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By now Kevin Jeffrey shouldn't have anything left to prove.
For three years he was the Richmond Kickers most reliable attacking player. He was first in goals with 20 in 2001. He teamed with Josh Henderson to carry the team to the A-League finals in 2002. He followed that with highs in goals and points for second-team all-league honors in 2003.

But this has been, at best, a difficult campaign for the 29-year-old striker from Trinidad. After starting the first eight games, he found himself in an unfamiliar role, one he hadn't experienced as a pro much less as a junior college player of the year or in two All-Colonial Athletic Association seasons at Virginia Commonwealth University.

Jeffrey went from first 11 to second five. He found himself riding the pine. In 12 games, he started three and didn't get on the field in two. Jeffrey played a total of 30 minutes in two games against Virginia Beach. He appeared four minutes in a 2-1 victory over Montreal.

"Sitting on the bench, you learn a lot about yourself," Jeffrey said. "You learn patience. It tests your team spirit -how you deal with it.

"Are you cheering the guys on? Or are you moping? Are you crying? It's an all-round test outside your natural habitat in terms of playing every week. Now you don't know if you're going to play or not. Whatever the coach decides you've just got to deal with it."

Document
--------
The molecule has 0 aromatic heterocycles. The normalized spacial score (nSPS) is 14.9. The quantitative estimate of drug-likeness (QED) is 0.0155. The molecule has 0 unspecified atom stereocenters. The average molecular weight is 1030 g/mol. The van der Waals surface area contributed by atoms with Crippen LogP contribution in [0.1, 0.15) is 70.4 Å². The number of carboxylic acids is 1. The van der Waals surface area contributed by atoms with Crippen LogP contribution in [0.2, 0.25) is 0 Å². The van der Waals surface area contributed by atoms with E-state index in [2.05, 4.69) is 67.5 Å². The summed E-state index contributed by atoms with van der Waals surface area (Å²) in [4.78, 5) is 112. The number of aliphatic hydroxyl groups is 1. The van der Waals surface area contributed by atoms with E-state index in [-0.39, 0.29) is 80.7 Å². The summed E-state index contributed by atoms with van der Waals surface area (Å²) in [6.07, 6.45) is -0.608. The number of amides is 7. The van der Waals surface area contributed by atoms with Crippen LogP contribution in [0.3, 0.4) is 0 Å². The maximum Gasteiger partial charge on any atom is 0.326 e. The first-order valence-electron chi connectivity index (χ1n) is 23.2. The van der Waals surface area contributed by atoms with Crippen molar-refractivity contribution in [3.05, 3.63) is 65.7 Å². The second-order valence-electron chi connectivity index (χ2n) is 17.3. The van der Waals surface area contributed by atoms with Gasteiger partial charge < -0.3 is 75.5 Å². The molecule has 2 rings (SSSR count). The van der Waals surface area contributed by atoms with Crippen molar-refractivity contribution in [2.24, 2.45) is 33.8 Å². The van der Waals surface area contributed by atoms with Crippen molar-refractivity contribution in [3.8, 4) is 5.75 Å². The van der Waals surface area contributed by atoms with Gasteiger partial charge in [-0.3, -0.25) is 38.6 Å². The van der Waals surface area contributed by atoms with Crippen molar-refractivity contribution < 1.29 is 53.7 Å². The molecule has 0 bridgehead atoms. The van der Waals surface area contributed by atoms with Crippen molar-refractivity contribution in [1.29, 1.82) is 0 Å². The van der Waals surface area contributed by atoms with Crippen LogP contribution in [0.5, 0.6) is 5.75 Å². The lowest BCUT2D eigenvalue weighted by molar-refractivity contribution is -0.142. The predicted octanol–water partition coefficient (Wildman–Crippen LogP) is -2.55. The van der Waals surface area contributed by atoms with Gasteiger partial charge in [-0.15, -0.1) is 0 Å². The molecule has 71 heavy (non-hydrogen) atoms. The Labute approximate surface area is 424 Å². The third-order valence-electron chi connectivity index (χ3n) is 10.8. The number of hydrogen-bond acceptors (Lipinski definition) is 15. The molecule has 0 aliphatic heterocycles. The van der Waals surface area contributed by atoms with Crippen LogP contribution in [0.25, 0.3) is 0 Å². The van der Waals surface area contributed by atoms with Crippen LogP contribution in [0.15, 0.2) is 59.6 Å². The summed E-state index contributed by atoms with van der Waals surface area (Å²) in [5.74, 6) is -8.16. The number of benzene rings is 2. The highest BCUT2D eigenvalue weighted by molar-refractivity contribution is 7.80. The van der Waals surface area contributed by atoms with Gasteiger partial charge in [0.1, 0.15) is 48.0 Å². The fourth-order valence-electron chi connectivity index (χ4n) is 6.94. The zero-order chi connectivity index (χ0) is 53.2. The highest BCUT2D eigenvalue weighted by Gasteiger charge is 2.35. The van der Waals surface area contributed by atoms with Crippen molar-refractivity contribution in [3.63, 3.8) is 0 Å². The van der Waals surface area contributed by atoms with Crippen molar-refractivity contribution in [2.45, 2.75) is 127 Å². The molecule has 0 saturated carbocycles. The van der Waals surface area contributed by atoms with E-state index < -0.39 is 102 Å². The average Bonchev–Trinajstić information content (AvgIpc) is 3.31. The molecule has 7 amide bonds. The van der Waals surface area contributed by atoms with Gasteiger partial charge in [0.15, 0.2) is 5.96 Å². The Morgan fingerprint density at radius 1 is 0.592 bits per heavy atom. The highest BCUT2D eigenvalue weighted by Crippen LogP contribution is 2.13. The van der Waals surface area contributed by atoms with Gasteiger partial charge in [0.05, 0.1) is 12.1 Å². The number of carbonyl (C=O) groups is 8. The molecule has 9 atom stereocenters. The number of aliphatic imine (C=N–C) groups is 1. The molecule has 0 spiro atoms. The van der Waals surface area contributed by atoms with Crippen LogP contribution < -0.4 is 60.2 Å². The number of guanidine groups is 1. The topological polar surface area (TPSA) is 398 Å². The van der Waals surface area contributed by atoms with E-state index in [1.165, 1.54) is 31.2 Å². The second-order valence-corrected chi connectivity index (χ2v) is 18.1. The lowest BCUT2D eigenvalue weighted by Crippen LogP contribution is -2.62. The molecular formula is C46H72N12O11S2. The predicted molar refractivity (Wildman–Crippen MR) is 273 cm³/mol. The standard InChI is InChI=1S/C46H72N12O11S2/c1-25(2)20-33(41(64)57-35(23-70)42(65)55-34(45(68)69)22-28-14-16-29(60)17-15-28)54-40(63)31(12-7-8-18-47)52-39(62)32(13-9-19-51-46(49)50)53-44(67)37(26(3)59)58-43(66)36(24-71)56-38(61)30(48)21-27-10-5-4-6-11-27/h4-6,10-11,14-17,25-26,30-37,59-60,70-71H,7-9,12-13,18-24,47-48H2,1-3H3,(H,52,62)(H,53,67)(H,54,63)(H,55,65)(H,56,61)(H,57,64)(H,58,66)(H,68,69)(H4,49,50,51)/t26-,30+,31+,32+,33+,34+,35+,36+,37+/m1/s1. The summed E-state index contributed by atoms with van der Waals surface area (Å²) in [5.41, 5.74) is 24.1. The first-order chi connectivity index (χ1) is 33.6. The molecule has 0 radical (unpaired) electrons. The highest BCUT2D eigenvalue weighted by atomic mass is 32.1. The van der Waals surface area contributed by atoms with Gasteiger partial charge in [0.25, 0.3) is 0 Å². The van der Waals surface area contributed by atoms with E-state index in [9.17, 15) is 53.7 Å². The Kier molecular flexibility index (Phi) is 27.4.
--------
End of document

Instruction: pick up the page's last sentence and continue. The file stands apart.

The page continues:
Kickers coach Leigh Cowlishaw, as always, is reluctant to address all the reasons for Jeffrey's unaccustomed lack of playing time. It wasn't anything the player said. He wasn't in Cowlishaw's dog- house. Still, the numbers don't lie. For more than a month and a half, you could say Jeffrey's boundless energy was going to waste.

"There are seven or eight variables that go into a decision, and it's not productive to analyze it that way," Cowlishaw said. "Generally, KJ started off slow. I don't think he was the KJ we knew."

Although Jeffrey arrived for preseason training in good shape, Cowlishaw thinks spending the winter months playing back home in Trinidad as a defensive midfielder affected Jeffrey's timing. "He was fit. I wouldn't say he was sharp."

Also, perhaps for the first time since he became Kickers coach five years ago, Cowlishaw has an abundance of talented forwards. Rookie Matthew Delicate was the club's most dangerous player early. Then fellow VCU alumnus McColm Cephas went from reserve to starter and wound up leading the team in scoring. Career scoring leader Rob Ukrop came off the bench to make the difference in several games including a 35-yard game-winner.

Life as a reserve finally ended after Jeffrey got the golden goal in three minutes of overtime work July 14 at Toronto. He's started 11 of 12 games since then including the past 10.

From Toronto on, the swift, clever Jeffrey has six goals (three game-winning) and four assists. Last Sunday, in the regular-season finale in Montreal, a corner kick by the 5-11, 165-pounder set up rookie Clyde Simms for the only goal the Kickers needed in a 2-0 whitewash of the usually-stingy impact.

"I didn't like sitting on the bench," Jeffrey said, "but 'futbol' is a universal language, and I understand how things work. I knew I would get my opportunity, and when I got it, I had to show I deserved to be out there," he said.